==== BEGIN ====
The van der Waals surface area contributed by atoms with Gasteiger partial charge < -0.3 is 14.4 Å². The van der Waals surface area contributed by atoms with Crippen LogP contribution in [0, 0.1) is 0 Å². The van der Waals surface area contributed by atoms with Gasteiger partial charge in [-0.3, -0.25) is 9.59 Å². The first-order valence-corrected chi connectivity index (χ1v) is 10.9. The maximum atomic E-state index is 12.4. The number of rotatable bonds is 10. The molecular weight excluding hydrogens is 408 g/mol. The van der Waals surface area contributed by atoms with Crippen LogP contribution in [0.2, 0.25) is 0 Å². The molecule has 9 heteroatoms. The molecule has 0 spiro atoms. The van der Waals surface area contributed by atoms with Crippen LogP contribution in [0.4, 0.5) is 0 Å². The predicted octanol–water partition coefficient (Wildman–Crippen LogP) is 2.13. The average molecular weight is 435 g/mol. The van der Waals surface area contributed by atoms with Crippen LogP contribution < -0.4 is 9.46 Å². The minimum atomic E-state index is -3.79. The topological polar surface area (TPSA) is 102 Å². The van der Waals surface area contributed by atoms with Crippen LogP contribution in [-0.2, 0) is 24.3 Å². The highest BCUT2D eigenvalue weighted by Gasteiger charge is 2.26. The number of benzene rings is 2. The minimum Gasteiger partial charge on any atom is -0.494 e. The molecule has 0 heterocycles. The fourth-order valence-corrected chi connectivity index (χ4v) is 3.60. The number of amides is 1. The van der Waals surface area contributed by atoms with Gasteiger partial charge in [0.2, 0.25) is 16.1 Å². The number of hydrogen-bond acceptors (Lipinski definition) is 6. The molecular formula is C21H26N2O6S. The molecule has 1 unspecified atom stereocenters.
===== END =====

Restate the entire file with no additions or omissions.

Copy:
The van der Waals surface area contributed by atoms with Gasteiger partial charge < -0.3 is 14.4 Å². The van der Waals surface area contributed by atoms with Crippen LogP contribution in [0, 0.1) is 0 Å². The van der Waals surface area contributed by atoms with Gasteiger partial charge in [-0.3, -0.25) is 9.59 Å². The first-order valence-corrected chi connectivity index (χ1v) is 10.9. The maximum atomic E-state index is 12.4. The number of rotatable bonds is 10. The molecular weight excluding hydrogens is 408 g/mol. The van der Waals surface area contributed by atoms with Crippen LogP contribution in [0.2, 0.25) is 0 Å². The molecule has 9 heteroatoms. The molecule has 0 spiro atoms. The van der Waals surface area contributed by atoms with Crippen LogP contribution in [0.4, 0.5) is 0 Å². The predicted octanol–water partition coefficient (Wildman–Crippen LogP) is 2.13. The average molecular weight is 435 g/mol. The van der Waals surface area contributed by atoms with Crippen LogP contribution < -0.4 is 9.46 Å². The minimum atomic E-state index is -3.79. The topological polar surface area (TPSA) is 102 Å². The van der Waals surface area contributed by atoms with Crippen LogP contribution in [-0.2, 0) is 24.3 Å². The highest BCUT2D eigenvalue weighted by Gasteiger charge is 2.26. The number of benzene rings is 2. The minimum Gasteiger partial charge on any atom is -0.494 e. The molecule has 0 heterocycles. The fourth-order valence-corrected chi connectivity index (χ4v) is 3.60. The number of amides is 1. The van der Waals surface area contributed by atoms with Gasteiger partial charge in [0.2, 0.25) is 16.1 Å². The number of hydrogen-bond acceptors (Lipinski definition) is 6. The molecular formula is C21H26N2O6S. The molecule has 1 unspecified atom stereocenters.